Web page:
When I started my online-only news career at CNET (1999-2003), the metrics for success largely extended from print: Scoops (and for me, provocative analysis). Now, as Jeremy Peters writes for the New York Times (“In a World of Online News, Burnout Starts Younger”), the measure is pageviews—and scoops, too, for some news organizations. Journalists are burning out fast and young, and for easily discernable reasons. Too much is demanded of them (and for too little compensation).
Such is the state of the media business these days: frantic and fatigued. Young journalists who once dreamed of trotting the globe in pursuit of a story are instead shackled to their computers, where they try to eke out a fresh thought or be first to report even the smallest nugget of news—anything that will impress Google algorithms and draw readers their way.
Outfits like Huffington Post treat skilled writers like unskilled, indentured labor. Writers—be they bloggers, journalists, social media commenters or tweeters—are the coal miners of the Internet. They dig the web’s fuel but whither before the flames produced. Burnout is acceptable to new media moguls and dying old media monopolists because there are plenty enough out-of-work journalists to replace fallen peers.
The approach is only sustainable as long as labor is cheap or until some math whiz’s algorithms replace manually-produced story aggregation. But neither scenario will produce good writing or businesses sustainable by current advertising models. There is too much content that is too much alike. It’s a dire situation: There isn’t enough advertising too fill the ad space, and ad value also diminishes because there is too much supply of the same or similar content.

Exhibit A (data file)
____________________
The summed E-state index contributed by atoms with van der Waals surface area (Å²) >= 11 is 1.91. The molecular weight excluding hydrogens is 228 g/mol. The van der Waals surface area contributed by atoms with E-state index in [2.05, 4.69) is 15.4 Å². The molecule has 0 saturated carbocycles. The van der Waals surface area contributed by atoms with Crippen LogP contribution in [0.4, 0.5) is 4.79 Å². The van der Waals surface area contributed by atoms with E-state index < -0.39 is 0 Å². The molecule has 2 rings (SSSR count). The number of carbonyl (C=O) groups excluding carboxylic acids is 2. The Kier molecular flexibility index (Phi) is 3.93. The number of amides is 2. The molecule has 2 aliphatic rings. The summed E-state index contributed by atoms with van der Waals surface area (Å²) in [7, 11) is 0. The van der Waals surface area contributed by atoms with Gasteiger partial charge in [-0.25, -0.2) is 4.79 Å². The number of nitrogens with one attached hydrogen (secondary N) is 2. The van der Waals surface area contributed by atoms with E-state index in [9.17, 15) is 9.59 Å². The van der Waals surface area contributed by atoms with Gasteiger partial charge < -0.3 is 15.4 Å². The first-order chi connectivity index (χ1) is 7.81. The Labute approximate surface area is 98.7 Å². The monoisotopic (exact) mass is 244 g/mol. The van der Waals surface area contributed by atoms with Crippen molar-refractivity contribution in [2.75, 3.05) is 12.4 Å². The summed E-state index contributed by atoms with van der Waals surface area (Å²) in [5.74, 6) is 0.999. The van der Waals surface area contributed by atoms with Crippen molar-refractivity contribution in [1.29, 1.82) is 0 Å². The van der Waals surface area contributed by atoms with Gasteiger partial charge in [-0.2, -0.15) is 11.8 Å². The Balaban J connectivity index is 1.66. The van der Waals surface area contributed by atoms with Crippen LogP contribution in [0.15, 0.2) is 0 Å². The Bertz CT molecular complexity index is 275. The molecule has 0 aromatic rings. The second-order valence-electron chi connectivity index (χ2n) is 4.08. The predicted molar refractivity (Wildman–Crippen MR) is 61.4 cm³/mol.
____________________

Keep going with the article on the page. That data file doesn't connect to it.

There needs to be more emphasis on original reporting and building lasting audience. That’s not going to happen with so much of the reporting being similar or the same. A year ago tomorrow, I asserted that “It’s Original Reporting or Nothing.” The concept matters even more now than when presented in July 2009. I contend that writers given chance to pace rather than race, will:
- Develop more interesting topics
- Craft the writing so the storytelling is better (wordcraft is a dying artform)
- Find more satisfaction from their writing (slowing down—if not preventing—the burnouts)
- Spend the time necessary to develop sources and establish longer-lasting relationships with them
Gizmodo’s iPhone 4 scoop should be a lesson to all online news organization. Gizmodo got one of the biggest tech scoops in a generation and muffed it. The released product showed just how little Giz learned about iPhone 4. A news organization with deeper reporting culture surely wouldn’t have missed so much.
Burnout is symptom of illness—or addiction, to the quick high big pageviews or large numbers of comments give. The high isn’t sustainable, nor the business model behind it. OK, I’ve mixed enough metaphors.
Photo Credit: David Sim